Heartbroken family believe man with cerebral palsy was ‘groomed’ after drug death

A heartbroken family of a man with cerebral palsy believes he was taken advantage of by ‘undesirables’ that got him into drugs. Michael Greenheld, 49, ‘still believed in Father Christmas’, his family says, arguing he could not have understood what was happening to him.

Michael, from Hull, was found dead at a friend’s home after he had taken an overdose of heroin. But his family say Michael was “groomed” and was ripped away from living a full life and having a strong network of support.

Michael was diagnosed with cerebral palsy as a child and suffered from learning disabilities all his life. Despite that, he embraced life and threw himself into a number of sports, winning many medals, HullLive reports.

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He was also close to his family and had help from a learning disability support team, but they could not prevent him from getting involved with the wrong people. After an inquest into his death, his family spoke about their loss and the tragic way Michael died.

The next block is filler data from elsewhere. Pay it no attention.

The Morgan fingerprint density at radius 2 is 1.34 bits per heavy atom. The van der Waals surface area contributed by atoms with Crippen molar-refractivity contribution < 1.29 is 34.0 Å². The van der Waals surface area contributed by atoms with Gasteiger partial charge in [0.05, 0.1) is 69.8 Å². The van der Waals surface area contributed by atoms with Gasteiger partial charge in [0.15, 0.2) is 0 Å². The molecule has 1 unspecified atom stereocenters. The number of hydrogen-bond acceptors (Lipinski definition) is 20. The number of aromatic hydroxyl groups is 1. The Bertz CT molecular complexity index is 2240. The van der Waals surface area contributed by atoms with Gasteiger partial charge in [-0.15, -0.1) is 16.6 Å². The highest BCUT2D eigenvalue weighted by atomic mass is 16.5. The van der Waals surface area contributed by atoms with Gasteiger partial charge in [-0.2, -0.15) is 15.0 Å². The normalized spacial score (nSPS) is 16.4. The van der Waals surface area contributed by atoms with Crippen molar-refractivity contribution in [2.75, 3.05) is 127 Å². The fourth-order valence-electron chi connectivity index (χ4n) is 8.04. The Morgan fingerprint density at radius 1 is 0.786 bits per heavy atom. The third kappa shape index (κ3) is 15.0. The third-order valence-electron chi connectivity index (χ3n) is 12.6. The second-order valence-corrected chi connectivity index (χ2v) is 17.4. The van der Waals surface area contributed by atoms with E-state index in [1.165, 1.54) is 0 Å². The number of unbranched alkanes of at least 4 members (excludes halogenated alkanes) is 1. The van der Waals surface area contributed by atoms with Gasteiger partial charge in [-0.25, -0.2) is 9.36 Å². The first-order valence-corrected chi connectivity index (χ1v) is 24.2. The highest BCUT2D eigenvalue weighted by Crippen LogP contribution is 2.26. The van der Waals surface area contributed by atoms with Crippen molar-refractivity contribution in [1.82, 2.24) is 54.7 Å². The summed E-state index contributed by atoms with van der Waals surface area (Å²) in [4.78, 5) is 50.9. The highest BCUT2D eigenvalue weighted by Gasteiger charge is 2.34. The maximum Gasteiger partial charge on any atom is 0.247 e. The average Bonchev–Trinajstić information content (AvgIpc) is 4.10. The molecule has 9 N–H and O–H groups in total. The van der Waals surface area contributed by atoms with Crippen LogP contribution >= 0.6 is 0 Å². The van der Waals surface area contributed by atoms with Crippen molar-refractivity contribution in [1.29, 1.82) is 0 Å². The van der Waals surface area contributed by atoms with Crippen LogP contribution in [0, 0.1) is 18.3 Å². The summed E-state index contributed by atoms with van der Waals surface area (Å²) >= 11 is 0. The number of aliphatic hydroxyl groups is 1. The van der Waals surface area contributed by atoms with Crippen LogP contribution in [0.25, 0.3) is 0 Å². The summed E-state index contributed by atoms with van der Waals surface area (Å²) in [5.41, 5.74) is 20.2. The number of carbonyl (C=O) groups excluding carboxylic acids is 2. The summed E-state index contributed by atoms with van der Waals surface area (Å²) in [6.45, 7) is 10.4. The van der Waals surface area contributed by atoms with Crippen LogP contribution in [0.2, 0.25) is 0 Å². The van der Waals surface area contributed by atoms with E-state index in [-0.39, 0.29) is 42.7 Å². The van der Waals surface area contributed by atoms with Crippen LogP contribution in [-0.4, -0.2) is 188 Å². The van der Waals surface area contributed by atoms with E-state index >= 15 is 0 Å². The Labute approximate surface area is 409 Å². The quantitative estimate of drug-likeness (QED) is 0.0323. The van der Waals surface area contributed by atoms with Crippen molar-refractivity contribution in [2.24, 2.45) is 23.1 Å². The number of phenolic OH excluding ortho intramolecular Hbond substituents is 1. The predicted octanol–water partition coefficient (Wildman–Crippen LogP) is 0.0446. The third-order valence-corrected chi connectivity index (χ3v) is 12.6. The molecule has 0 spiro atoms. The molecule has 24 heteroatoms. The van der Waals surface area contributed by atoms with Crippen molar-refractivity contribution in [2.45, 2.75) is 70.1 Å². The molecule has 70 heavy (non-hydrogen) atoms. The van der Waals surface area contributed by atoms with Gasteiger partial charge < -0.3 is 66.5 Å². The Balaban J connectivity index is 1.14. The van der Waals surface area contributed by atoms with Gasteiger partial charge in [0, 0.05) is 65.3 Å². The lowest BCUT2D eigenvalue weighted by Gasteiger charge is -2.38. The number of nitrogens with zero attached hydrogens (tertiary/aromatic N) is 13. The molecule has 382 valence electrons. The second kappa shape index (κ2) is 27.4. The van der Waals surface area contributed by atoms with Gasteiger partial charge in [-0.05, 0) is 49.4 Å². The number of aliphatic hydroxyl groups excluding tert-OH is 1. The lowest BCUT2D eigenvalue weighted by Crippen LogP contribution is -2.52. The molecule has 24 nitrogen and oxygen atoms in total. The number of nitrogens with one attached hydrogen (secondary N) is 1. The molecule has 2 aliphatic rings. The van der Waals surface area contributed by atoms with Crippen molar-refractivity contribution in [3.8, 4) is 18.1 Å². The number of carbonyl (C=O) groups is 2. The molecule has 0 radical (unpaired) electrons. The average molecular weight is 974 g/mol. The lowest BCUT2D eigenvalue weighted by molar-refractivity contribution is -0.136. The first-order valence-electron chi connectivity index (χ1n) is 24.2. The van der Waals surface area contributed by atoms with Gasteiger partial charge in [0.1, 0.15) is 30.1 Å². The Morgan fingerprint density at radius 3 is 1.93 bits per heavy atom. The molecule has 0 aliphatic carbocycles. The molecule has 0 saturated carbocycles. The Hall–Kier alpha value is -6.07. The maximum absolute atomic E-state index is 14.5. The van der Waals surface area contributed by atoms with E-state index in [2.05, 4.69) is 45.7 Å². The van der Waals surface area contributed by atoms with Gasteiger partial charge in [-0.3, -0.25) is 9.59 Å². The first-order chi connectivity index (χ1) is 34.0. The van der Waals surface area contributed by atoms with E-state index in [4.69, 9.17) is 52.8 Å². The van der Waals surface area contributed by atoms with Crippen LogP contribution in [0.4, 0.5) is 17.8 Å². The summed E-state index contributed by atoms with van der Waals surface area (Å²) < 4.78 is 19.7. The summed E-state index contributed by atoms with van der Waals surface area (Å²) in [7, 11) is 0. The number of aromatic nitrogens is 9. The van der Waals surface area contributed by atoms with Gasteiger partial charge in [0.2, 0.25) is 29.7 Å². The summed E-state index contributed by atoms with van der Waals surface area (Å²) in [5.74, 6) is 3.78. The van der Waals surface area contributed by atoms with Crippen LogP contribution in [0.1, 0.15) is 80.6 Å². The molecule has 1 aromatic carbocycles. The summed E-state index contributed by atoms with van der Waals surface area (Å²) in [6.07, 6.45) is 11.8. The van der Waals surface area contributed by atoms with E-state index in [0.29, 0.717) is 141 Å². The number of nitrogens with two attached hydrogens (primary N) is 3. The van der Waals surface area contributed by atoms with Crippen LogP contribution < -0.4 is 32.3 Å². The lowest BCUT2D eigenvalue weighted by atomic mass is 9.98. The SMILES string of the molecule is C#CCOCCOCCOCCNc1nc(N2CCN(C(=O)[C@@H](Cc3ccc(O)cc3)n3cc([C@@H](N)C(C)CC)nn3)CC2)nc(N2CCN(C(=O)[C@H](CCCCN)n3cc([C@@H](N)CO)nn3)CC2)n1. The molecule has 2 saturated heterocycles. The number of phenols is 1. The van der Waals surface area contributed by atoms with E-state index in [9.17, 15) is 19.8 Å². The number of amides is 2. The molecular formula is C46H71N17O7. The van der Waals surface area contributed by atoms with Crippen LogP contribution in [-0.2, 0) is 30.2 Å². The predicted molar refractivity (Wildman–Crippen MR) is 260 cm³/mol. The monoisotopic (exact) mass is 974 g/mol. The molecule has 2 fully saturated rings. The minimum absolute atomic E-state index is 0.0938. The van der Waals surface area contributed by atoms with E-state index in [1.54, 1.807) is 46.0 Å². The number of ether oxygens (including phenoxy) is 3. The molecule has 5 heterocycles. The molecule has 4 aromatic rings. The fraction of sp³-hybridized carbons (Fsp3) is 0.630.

They said: “Michael was such a wonderful person and loved by all his family. But he had learning difficulties and people took advantage of that.

“He was vulnerable and some unscrupulous people could see that. We tried to move him away from these people. He trusted people and showed them how kind he was. But that seemed to be his downfall. We feel he was groomed.

“We don’t even think he understood what drugs he was taking but he did know drugs were bad. He still believed in Father Christmas so how was he to understand what was going on?

“We wanted him to live his life as normal as possible and give him some independence but it was difficult for him. There were a lot of people at his funeral. They were all heartbroken and it showed how fond people were of Michael. It gave us some comfort.”